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Shifts in the Libyan Civil War

Infographic   published by the Africa Center for Strategic Studies on June 16, 2020

The rapid gains of Libya's Government of National Accord have pushed rebel leader General Khalifa Haftar's forces out of large swathes of western Libya, further shifting the balance of this geostrategic competition.

Geostrategic Dimensions of Libya’s Civil War

Africa Security Brief No. 37   published by Tarek Megerisi on May 18, 2020

Libya's civil war has become an increasingly competitive geostrategic struggle. A UN-brokered settlement supported by non-aligned states is the most viable means for a stable de-escalation, enabling Libya to regain its sovereignty.

Tubu Trouble: State and Statelessness in the Chad-Sudan-Libya Triangle

Recommended research   published by Jerome Tubiana and Claudio Gramizzi, Small Arms Survey/HSB on June 30, 2017

The absence of state administration, both during the colonial period and since independence, defines this region. But when limited administration has existed, whether from the formal state or from various armed groups that operate there, it has been marked by continued competition over natural resources and land use between traditional chiefs, cross border traders, and rebel leaders. Inhabitants themselves have also played various roles in civil and proxy wars here. While a large economic development project failed to bring much needed assistance to the region, the recent discovery of gold has led both to conflicts and to newfound wealth.

Libya: The Politics of Power, Protection, Identity and Illicit Trade

Recommended research   published by Tuesday Reitano and Mark Shaw, Crime-Conflict Nexus Series No. 3, United Nations University Centre for Policy Research on May 31, 2017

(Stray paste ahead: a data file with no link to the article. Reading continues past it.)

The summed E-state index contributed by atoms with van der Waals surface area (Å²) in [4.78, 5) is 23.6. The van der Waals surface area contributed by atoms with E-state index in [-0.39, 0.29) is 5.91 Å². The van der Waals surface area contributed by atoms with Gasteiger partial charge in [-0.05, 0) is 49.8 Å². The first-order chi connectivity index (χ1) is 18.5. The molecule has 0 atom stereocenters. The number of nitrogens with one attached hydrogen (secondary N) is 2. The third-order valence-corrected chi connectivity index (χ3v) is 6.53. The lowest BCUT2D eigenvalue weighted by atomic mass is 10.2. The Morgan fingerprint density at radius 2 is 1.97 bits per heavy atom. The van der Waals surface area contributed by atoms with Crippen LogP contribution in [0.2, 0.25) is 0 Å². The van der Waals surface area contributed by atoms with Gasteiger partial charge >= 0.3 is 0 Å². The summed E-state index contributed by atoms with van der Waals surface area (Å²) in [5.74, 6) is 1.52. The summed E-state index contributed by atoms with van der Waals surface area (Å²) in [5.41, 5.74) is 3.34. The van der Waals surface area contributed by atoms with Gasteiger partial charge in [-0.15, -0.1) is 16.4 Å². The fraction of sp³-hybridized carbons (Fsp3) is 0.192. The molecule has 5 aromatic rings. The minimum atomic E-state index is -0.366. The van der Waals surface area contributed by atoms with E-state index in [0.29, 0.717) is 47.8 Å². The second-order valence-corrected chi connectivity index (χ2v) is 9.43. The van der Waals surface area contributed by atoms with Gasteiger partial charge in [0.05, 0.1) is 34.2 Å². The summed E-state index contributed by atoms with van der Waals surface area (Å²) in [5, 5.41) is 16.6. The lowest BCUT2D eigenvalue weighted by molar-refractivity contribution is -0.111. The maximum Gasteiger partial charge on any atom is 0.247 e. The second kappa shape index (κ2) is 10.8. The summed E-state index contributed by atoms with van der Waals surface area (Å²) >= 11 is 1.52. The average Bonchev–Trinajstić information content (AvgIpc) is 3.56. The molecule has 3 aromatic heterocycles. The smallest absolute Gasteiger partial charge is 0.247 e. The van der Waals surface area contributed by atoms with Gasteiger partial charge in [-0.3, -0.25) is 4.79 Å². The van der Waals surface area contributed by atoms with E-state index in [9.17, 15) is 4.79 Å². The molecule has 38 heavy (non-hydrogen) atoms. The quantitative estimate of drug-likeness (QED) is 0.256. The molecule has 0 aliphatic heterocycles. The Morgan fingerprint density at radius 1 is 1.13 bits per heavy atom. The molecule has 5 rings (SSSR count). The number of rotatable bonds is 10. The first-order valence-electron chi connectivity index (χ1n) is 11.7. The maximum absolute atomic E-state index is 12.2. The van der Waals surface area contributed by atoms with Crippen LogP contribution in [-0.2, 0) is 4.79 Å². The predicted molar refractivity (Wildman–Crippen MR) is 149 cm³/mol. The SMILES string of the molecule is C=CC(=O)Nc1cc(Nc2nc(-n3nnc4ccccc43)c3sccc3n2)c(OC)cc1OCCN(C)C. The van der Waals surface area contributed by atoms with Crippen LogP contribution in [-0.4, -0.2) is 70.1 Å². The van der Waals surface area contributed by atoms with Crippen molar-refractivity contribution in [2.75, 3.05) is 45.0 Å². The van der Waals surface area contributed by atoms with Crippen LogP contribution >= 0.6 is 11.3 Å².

Libya has been carved into multiple tribal fiefdoms whose economies depend on internal and external flows of income, licit and illicit. The political rise of the previously marginalized Toubou by leveraging their control of the smuggling economy, for example, reveals the many ways local conflict dynamics influence and are influenced by external forces including organized crime. It also exposes the resulting disincentive the various parties have to rebuild a unified nation. Identifying and addressing the many layers of internal and external involvement in Libya’s fractionalization will help transition the “patchwork state” to a central state.

Libya, Extremism, and the Consequences of Collapse

Recommended research   published by The Soufan Group on January 27, 2016

Internal and external actors in Libya have pushed varied, divergent agendas, and the country has been unable to form a unified political system. Criminal and violent extremist groups have flourished and begun to monopolize black market activities. If their economic control hardens, it may persist beyond the eventual formation of a government and make a Libyan government more difficult to finance and stabilize in the long run.

Libya: A Growing Hub for Criminal Economies and Terrorist Financing in the Trans-Sahara

Recommended research   published by Global Initiative against Transnational Organized Crime on May 31, 2015

The fall of Gaddafi in Libya facilitated a significant increase in smuggling and trafficking throughout the Trans-Sahara region. This includes the transport of drugs, counterfeits and contraband, weapons, and migrants. Terrorist and militant groups have become increasingly involved in these networks as a means to fund their operations. The increase in illicit activities has been... Continue Reading

Circumvention of Term Limits Weakens Governance in Africa

Infographic   published by Joseph Siegle and Candace Cook on September 14, 2020

A growing pattern of evading term limits in Africa carries far-reaching consequences for the continent’s governance, security, and development.

What the Coronavirus Means for Africa

Spotlight   published by Shannon Smith on February 4, 2020

Given its fragile public health systems and close ties to China, Africa is vulnerable to the spread of the coronavirus, highlighting the continent’s centrality to global health security.

Threat from African Militant Islamist Groups Expanding, Diversifying

Infographic   published by the Africa Center for Strategic Studies on January 18, 2020

Militant Islamist groups in Africa set a record pace of activity in 2019, reflecting a doubling of militant Islamist activity from 2013. Expanded activity in the Sahel and Lake Chad Basin underscores diversification of threat from Somalia.

Responding to the Rise in Violent Extremism in the Sahel

Africa Security Brief No. 36   published by Pauline Le Roux on December 2, 2019

Reversing the escalating violence of militant Islamist groups in the Sahel will require an enhanced security presence coupled with more sustained outreach to local communities.